The Small Vases from Hebron

By Naomi Shihab Nye b. 1952
Tip their mouths open to the sky.   
Turquoise, amber,
the deep green with fluted handle,   
pitcher the size of two thumbs,   
tiny lip and graceful waist.

Here we place the smallest flower   
which could have lived invisibly   
in loose soil beside the road,   
sprig of succulent rosemary,
bowing mint.

They grow deeper in the center of the table.

Here we entrust the small life,   
thread, fragment, breath.   
And it bends. It waits all day.
As the bread cools and the children   
open their gray copybooks   
to shape the letter that looks like   
a chimney rising out of a house.

And what do the headlines say?

Nothing of the smaller petal
perfectly arranged inside the larger petal
or the way tinted glass filters light.   
Men and boys, praying when they died,
fall out of their skins.
The whole alphabet of living,   
heads and tails of words,
sentences, the way they said,   
“Ya’Allah!” when astonished,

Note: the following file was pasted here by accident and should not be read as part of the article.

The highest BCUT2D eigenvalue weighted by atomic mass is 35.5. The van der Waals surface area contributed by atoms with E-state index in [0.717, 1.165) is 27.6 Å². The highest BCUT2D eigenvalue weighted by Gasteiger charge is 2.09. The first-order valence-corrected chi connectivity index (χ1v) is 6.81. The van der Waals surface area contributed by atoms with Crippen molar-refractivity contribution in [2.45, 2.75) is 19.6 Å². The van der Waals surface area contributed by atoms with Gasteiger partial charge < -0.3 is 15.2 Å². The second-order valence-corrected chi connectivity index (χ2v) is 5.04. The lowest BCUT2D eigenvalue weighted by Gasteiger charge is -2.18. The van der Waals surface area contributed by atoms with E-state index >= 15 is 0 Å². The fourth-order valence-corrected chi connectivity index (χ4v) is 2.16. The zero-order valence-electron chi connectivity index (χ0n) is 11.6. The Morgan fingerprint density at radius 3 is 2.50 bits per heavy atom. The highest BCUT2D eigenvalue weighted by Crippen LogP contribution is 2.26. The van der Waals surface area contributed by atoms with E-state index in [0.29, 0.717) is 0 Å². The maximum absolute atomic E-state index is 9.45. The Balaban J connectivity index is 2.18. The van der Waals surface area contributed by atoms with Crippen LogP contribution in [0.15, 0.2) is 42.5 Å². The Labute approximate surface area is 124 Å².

or “ya’ani” for “I mean”—
a crushed glass under the feet
still shines.         
But the child of Hebron sleeps
with the thud of her brothers falling   
and the long sorrow of the color red.

Naomi Shihab Nye, “The Small Vases from Hebron” from Fuel. Copyright © 1998 by Naomi Shihab Nye. Used by the permission of BOA Editions Ltd., www.boaeditions.org.

Source: Fuel (BOA Editions Ltd., 1998)

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Poet Naomi Shihab Nye b. 1952

Subjects Living, Social Commentaries, Nature, War & Conflict, Home Life, Relationships, Trees & Flowers, Death

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 Naomi Shihab Nye

Biography

Naomi Shihab Nye was born in St. Louis, Missouri in 1952. Her father was a Palestinian refugee and her mother an American of German and Swiss descent, and Nye spent her adolescence in both Jerusalem and San Antonio, Texas. Her experience of both cultural difference and different cultures has influenced much of her work. Known for poetry that lends a fresh perspective to ordinary events, people, and objects, Nye has said that, . . .

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SUBJECT Living, Social Commentaries, Nature, War & Conflict, Home Life, Relationships, Trees & Flowers, Death

Poetic Terms Free Verse

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Originally appeared in Poetry magazine.

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